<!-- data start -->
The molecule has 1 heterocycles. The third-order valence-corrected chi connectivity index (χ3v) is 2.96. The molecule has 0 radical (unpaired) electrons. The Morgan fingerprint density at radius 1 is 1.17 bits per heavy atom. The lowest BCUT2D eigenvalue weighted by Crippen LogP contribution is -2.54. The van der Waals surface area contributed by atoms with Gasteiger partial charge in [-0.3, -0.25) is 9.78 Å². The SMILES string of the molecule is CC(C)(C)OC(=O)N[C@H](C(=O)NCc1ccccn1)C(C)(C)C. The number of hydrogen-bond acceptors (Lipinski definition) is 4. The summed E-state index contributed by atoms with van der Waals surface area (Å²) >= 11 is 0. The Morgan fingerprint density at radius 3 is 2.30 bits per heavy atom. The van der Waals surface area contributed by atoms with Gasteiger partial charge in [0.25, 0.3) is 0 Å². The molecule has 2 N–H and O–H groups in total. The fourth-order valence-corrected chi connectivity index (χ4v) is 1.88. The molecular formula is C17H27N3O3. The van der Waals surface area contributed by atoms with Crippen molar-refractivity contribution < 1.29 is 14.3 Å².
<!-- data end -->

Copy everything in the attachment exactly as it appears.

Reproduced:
The molecule has 1 heterocycles. The third-order valence-corrected chi connectivity index (χ3v) is 2.96. The molecule has 0 radical (unpaired) electrons. The Morgan fingerprint density at radius 1 is 1.17 bits per heavy atom. The lowest BCUT2D eigenvalue weighted by Crippen LogP contribution is -2.54. The van der Waals surface area contributed by atoms with Gasteiger partial charge in [-0.3, -0.25) is 9.78 Å². The SMILES string of the molecule is CC(C)(C)OC(=O)N[C@H](C(=O)NCc1ccccn1)C(C)(C)C. The number of hydrogen-bond acceptors (Lipinski definition) is 4. The summed E-state index contributed by atoms with van der Waals surface area (Å²) >= 11 is 0. The Morgan fingerprint density at radius 3 is 2.30 bits per heavy atom. The van der Waals surface area contributed by atoms with Gasteiger partial charge in [0.25, 0.3) is 0 Å². The molecule has 2 N–H and O–H groups in total. The fourth-order valence-corrected chi connectivity index (χ4v) is 1.88. The molecular formula is C17H27N3O3. The van der Waals surface area contributed by atoms with Crippen molar-refractivity contribution < 1.29 is 14.3 Å².